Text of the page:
Energy Industry Turning to Carbon Management to Reach Net Zero, but Could Hit Environmental Hurdles

April 26, 2022

In December, the Biden-Harris administration signed an executive order that established five ambitious goals related to net-zero emissions. One of the ways the energy industry is seeking to meet those goals is through carbon capture and sequestration (CCS). While this is not new technology, there is a renewed focus on using technology to reach net-zero goals by the mid-century. But achieving widespread adoption of this carbon management tool and the deployment of alternative energy sources like blue and green hydrogen requires careful navigation of related environmental and regulatory considerations.

Morgan Lewis lawyers provide some high-level considerations on permitting issues, regulatory oversight, and the potential for growth of renewable energy and carbon management projects in the wake of this federal support.

  • No matter what type of energy project, developers need to be prepared to address specific stakeholder issues depending on where the site is located. Environmentally sensitive areas, such as conservation areas or excluded public lands, must be carefully mapped to avoid off-limit areas and take into account endangered species and surface and stormwater issues, as well as cultural resources and tribal considerations.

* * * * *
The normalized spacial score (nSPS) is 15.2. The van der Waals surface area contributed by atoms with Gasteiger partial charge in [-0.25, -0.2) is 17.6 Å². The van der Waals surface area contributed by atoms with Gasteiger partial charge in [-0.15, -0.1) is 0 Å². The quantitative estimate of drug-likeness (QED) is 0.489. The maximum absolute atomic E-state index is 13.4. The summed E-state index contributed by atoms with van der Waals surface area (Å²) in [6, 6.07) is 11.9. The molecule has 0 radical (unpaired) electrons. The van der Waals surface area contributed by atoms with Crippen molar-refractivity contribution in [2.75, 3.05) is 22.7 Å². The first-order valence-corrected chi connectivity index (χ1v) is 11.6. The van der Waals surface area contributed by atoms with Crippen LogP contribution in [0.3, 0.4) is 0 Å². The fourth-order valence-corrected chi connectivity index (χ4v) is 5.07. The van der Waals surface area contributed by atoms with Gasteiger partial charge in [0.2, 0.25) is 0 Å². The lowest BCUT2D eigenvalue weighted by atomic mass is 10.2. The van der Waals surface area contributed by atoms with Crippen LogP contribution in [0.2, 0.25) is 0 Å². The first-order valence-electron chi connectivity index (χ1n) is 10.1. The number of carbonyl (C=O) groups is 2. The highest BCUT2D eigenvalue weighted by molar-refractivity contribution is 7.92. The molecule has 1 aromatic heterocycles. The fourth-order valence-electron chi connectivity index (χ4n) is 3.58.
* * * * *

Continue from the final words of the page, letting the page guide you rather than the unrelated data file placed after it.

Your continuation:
• The nature of the project will determine which federal and/or state agencies will be part of the permitting process. At a minimum, the process will need to cover alternatives and cumulative impact analyses, as well as measures designed to mitigate environmental impacts. Renewable project developers often need to balance competing federal regulatory regimes, as well as potentially conflicting state and local rules and ordinances (for example, coastal commissions, state energy commissions, and land use and local zoning boards might have significant rules and regulations that apply to renewable energy and carbon management projects). Early engagement with community groups and other local stakeholders can help identify activities requiring careful attention during the permitting process that may not be purely environmental but are nonetheless important, including traffic, noise, aesthetic concerns, and light pollution.
  • The current administration has taken actions, including the issuance of executive orders, that are likely to have a significant impact on agency resources and their ability to focus on the permitting of new, cleaner generation. As it relates to climate change, the Biden-Harris administration is looking at a government-wide effort to address the country’s carbon footprint, and renewable energy sources are a significant aspect of that effort. The agencies are looking into prioritizing incentivizing new renewable energy and restricting emissions from traditional fossil fuels.